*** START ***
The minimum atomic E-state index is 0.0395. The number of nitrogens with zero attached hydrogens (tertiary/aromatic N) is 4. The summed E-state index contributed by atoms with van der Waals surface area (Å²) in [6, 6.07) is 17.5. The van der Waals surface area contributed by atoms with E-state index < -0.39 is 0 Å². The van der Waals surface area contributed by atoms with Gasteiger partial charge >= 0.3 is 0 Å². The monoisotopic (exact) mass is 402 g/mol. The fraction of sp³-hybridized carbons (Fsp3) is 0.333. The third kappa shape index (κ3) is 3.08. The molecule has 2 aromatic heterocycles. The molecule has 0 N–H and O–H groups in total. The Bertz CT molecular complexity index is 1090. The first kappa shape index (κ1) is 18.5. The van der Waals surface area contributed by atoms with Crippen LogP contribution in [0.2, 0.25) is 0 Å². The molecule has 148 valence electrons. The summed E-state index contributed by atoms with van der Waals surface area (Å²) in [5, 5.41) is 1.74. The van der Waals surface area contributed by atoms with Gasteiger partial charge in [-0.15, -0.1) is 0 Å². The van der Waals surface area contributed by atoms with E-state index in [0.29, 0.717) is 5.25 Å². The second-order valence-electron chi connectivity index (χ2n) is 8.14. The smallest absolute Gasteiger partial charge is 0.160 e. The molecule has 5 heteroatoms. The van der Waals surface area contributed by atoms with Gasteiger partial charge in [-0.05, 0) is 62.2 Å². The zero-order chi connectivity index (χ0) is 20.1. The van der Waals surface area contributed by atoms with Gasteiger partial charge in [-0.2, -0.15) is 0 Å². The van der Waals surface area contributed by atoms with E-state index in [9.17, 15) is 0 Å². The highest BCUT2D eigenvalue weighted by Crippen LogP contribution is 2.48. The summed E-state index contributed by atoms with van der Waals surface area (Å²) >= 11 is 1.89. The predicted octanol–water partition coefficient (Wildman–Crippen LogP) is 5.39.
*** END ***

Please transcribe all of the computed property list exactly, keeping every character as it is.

The minimum atomic E-state index is 0.0395. The number of nitrogens with zero attached hydrogens (tertiary/aromatic N) is 4. The summed E-state index contributed by atoms with van der Waals surface area (Å²) in [6, 6.07) is 17.5. The van der Waals surface area contributed by atoms with E-state index < -0.39 is 0 Å². The van der Waals surface area contributed by atoms with Gasteiger partial charge >= 0.3 is 0 Å². The monoisotopic (exact) mass is 402 g/mol. The fraction of sp³-hybridized carbons (Fsp3) is 0.333. The third kappa shape index (κ3) is 3.08. The molecule has 2 aromatic heterocycles. The molecule has 0 N–H and O–H groups in total. The Bertz CT molecular complexity index is 1090. The first kappa shape index (κ1) is 18.5. The van der Waals surface area contributed by atoms with Crippen LogP contribution in [0.2, 0.25) is 0 Å². The molecule has 148 valence electrons. The summed E-state index contributed by atoms with van der Waals surface area (Å²) in [5, 5.41) is 1.74. The van der Waals surface area contributed by atoms with Gasteiger partial charge in [-0.15, -0.1) is 0 Å². The van der Waals surface area contributed by atoms with E-state index in [0.29, 0.717) is 5.25 Å². The second-order valence-electron chi connectivity index (χ2n) is 8.14. The smallest absolute Gasteiger partial charge is 0.160 e. The molecule has 5 heteroatoms. The van der Waals surface area contributed by atoms with Gasteiger partial charge in [-0.05, 0) is 62.2 Å². The zero-order chi connectivity index (χ0) is 20.1. The van der Waals surface area contributed by atoms with Gasteiger partial charge in [-0.2, -0.15) is 0 Å². The van der Waals surface area contributed by atoms with E-state index in [9.17, 15) is 0 Å². The highest BCUT2D eigenvalue weighted by Crippen LogP contribution is 2.48. The summed E-state index contributed by atoms with van der Waals surface area (Å²) >= 11 is 1.89. The predicted octanol–water partition coefficient (Wildman–Crippen LogP) is 5.39.